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Best wireless earbuds under $200
True wireless earbuds, aka wireless earbuds, look like the future. In fact, they look like the kind of future with jetpacks and hoverboards that actually work, and now that wireless tech has matured, you can snag a pair of buds on any budget. With improvements to Bluetooth stability and ergonomics, it’s no wonder folks are shedding cables before ditching wheels. These are the best wireless earbuds under $200 that can bring the future to you today.
- This list of the best wireless earbuds under $200 was updated on November 27, 2023, to update formatting to our current style and ensure the timeliness of the information within.
Why is the Samsung Galaxy Buds 2 Pro the best wireless earbuds under $200?
If you have an Android phone, there’s a good chance it’s a Samsung phone. Much like how iPhone users default to the AirPods Pro (more on that below), it should follow that Samsung users get the Samsung Galaxy Buds 2 Pro. For one, you benefit from the Samsung Seamless Codec, which constantly adjusts for quality and stability and potentially offers 24-bit audio. All other users get their pick of AAC or SBC.
A battery of 4 hours and 50 minutes with the (pretty darn good) active noise cancelation (ANC) enabled means the Galaxy Buds Pro suits a commute well. Meanwhile, the sound profile works well with most music. It has a reasonable dose of bass and a strong emphasis on higher frequencies, making it consumer-friendly. The app also includes EQ presets, so you can find one for your tastes.
With a very good microphone and IPX7 rating, you can pretty much do anything and go anywhere with the buds. From professional Zoom calls to jogging in the rain, Samsung has it figured out. Samsung’s buds even have touch controls, and this generation no longer has the oversensitivity of previous iterations. However, there are plenty of other options below if you don’t care for the design or mic quality. Plus, if you have an iPhone, you’ll miss out on too many features for it to be worth it.
While the audio captured by the Galaxy Buds 2 Pro microphone rejects noise reasonably well, for example, in our wind sample below, voices don’t sound consistently natural. For a phone call or meeting, the mic performs fine. You can toggle on Ambient sound mode to make phone calls more comfortable as well, like a makeshift sidetone.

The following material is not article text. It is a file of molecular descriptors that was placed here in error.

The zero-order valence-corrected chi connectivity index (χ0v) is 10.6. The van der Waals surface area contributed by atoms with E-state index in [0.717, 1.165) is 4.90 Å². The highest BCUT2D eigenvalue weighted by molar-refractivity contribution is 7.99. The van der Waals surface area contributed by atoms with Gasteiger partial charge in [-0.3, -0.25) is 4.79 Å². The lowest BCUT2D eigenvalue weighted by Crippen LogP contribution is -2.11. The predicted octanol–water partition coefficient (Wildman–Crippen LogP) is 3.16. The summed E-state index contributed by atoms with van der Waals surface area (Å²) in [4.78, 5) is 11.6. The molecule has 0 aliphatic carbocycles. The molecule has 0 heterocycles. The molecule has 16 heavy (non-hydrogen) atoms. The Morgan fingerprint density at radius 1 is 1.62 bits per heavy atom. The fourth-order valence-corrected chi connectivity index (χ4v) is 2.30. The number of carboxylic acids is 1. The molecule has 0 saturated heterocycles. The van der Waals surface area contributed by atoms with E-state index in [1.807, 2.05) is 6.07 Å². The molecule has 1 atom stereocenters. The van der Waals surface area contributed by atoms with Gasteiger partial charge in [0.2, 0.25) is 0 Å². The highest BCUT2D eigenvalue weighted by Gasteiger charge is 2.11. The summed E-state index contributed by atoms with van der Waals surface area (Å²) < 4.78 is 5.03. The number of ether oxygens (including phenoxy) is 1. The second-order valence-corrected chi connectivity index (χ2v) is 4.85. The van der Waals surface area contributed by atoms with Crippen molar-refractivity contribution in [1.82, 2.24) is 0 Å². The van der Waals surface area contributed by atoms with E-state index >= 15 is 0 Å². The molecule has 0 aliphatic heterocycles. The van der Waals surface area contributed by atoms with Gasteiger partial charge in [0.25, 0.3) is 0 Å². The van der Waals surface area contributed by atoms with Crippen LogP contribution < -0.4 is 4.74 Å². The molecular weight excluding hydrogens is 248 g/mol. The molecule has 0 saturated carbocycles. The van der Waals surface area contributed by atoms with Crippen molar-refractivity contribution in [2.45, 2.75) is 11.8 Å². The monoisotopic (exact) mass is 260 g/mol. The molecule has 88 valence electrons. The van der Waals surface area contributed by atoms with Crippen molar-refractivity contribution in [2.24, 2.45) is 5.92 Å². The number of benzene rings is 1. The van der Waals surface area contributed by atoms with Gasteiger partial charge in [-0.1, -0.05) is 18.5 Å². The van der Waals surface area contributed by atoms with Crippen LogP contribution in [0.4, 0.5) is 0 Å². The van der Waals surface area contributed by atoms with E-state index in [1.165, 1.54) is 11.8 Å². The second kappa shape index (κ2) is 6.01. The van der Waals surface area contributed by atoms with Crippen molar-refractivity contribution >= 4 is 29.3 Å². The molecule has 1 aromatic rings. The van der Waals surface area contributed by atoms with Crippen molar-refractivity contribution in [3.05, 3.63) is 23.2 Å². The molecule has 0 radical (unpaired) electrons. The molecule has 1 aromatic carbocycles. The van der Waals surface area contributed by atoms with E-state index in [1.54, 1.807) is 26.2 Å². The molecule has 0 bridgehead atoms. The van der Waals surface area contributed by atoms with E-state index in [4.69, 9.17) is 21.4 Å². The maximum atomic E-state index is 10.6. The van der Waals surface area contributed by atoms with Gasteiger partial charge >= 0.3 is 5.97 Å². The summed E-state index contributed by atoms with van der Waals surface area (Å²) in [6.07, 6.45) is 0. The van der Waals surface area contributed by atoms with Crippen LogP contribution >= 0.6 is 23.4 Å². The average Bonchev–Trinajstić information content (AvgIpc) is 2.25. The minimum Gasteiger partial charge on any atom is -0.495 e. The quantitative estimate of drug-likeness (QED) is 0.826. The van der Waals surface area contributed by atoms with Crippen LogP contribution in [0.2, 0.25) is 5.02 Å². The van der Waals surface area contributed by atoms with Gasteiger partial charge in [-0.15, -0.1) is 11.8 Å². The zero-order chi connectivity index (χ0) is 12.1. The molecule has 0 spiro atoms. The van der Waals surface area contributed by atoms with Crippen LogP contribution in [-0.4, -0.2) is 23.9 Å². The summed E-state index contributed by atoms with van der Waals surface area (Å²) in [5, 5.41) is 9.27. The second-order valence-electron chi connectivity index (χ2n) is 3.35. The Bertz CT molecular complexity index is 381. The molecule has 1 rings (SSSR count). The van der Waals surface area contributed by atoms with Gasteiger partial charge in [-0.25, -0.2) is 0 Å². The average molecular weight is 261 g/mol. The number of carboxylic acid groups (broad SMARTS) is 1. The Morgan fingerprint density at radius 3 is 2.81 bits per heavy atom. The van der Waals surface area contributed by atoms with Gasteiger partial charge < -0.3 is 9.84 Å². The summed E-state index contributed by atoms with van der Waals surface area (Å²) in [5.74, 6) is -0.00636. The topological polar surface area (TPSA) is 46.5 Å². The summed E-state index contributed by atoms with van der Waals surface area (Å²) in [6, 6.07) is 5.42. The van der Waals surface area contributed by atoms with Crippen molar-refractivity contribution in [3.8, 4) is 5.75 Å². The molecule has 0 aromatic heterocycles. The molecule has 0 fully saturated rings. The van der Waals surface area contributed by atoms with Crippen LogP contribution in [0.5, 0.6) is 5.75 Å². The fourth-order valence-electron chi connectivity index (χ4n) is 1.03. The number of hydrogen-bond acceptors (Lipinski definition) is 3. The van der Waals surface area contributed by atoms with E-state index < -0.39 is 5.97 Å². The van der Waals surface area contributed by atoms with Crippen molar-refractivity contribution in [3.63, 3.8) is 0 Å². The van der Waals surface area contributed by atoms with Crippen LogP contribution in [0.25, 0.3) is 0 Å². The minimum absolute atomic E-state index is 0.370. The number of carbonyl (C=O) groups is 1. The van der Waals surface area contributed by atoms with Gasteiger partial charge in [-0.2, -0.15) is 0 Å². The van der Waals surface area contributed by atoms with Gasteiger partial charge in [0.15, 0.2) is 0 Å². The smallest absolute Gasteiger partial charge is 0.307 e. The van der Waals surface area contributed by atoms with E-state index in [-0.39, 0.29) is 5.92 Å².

As of early 2023, you can record binaural audio with the Galaxy Buds 2 Pro when paired to a Samsung device running One UI 5.0 or later. Basically, it’s like having a simplified surround sound recording.
Samsung Galaxy Buds 2 Pro microphone demo (Ideal conditions):
Samsung Galaxy Buds 2 Pro microphone demo (Office conditions):
Samsung Galaxy Buds 2 Pro microphone demo (Street conditions):
Samsung Galaxy Buds 2 Pro microphone demo (Windy conditions):
How does the microphone sound to you?
The Apple AirPods Pro (2nd Gen) is the best pair of wireless earbuds for iPhone owners
Apple popularized the wireless earbud revolution with the (not so amazing) AirPods (2nd generation) and (3rd generation), but don’t confuse those for the Apple AirPods Pro (2nd generation), which come with ANC and silicone ear tips so you can find a good fit. If you have an iPhone, the efficiency of the H2 chip, along with fast pairing and easy device switching, makes the AirPods Pro a good choice. iPhone owners also get the benefit of battery optimization, Spatial Audio, head tracking, hands-free Siri access, and more.
Apple smartened up and got the AirPods Pro (2nd generation) an IP54 with the latest USB-C version of the earbuds for better dust resistance and more universal charging. The frequency response sounds pretty decent, with a pleasant amount of bass and audible mids. The microphone is quite good, and the stemmed design helps with that. If you want something that just works, try the AirPods Pro (2nd generation). If you don’t mind the Apple tax, at least you know what you get isn’t a gamble.